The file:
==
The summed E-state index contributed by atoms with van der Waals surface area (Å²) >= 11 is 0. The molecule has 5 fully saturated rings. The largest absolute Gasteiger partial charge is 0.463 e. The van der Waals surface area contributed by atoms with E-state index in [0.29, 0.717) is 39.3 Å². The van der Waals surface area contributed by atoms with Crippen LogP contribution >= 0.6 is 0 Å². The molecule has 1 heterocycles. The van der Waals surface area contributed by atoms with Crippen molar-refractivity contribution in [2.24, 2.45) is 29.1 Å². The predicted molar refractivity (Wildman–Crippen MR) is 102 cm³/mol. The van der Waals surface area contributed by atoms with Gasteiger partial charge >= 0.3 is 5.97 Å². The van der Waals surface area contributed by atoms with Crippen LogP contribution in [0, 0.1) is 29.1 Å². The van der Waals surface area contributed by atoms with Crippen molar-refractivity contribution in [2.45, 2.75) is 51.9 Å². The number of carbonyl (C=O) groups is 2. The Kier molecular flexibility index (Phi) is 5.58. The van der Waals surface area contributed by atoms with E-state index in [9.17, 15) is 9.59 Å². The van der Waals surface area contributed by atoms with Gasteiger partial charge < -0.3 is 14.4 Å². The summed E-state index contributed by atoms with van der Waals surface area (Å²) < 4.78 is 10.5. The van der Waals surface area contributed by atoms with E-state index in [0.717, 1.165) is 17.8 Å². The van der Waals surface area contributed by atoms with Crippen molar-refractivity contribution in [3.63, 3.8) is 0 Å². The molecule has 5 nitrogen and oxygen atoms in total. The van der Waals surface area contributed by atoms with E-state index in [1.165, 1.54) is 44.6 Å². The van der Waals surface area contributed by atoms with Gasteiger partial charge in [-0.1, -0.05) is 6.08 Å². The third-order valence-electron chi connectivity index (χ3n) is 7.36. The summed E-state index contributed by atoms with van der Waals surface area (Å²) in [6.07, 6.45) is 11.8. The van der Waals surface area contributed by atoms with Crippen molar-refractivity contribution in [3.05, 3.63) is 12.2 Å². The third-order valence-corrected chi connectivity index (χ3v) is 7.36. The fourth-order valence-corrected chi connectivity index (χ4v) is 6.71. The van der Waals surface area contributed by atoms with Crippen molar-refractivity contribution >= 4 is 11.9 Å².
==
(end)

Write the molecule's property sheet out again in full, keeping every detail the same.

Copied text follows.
The summed E-state index contributed by atoms with van der Waals surface area (Å²) >= 11 is 0. The molecule has 5 fully saturated rings. The largest absolute Gasteiger partial charge is 0.463 e. The van der Waals surface area contributed by atoms with E-state index in [0.29, 0.717) is 39.3 Å². The van der Waals surface area contributed by atoms with Crippen LogP contribution >= 0.6 is 0 Å². The molecule has 1 heterocycles. The van der Waals surface area contributed by atoms with Crippen molar-refractivity contribution in [2.24, 2.45) is 29.1 Å². The predicted molar refractivity (Wildman–Crippen MR) is 102 cm³/mol. The van der Waals surface area contributed by atoms with Gasteiger partial charge >= 0.3 is 5.97 Å². The van der Waals surface area contributed by atoms with Crippen LogP contribution in [0, 0.1) is 29.1 Å². The van der Waals surface area contributed by atoms with Crippen molar-refractivity contribution in [2.45, 2.75) is 51.9 Å². The number of carbonyl (C=O) groups is 2. The Kier molecular flexibility index (Phi) is 5.58. The van der Waals surface area contributed by atoms with E-state index in [9.17, 15) is 9.59 Å². The van der Waals surface area contributed by atoms with Gasteiger partial charge < -0.3 is 14.4 Å². The summed E-state index contributed by atoms with van der Waals surface area (Å²) < 4.78 is 10.5. The van der Waals surface area contributed by atoms with E-state index in [0.717, 1.165) is 17.8 Å². The van der Waals surface area contributed by atoms with Crippen molar-refractivity contribution in [3.63, 3.8) is 0 Å². The molecule has 5 nitrogen and oxygen atoms in total. The van der Waals surface area contributed by atoms with E-state index in [1.165, 1.54) is 44.6 Å². The van der Waals surface area contributed by atoms with Gasteiger partial charge in [-0.1, -0.05) is 6.08 Å². The third-order valence-electron chi connectivity index (χ3n) is 7.36. The summed E-state index contributed by atoms with van der Waals surface area (Å²) in [6.07, 6.45) is 11.8. The van der Waals surface area contributed by atoms with Crippen molar-refractivity contribution in [3.05, 3.63) is 12.2 Å². The third-order valence-corrected chi connectivity index (χ3v) is 7.36. The fourth-order valence-corrected chi connectivity index (χ4v) is 6.71. The van der Waals surface area contributed by atoms with Crippen molar-refractivity contribution >= 4 is 11.9 Å².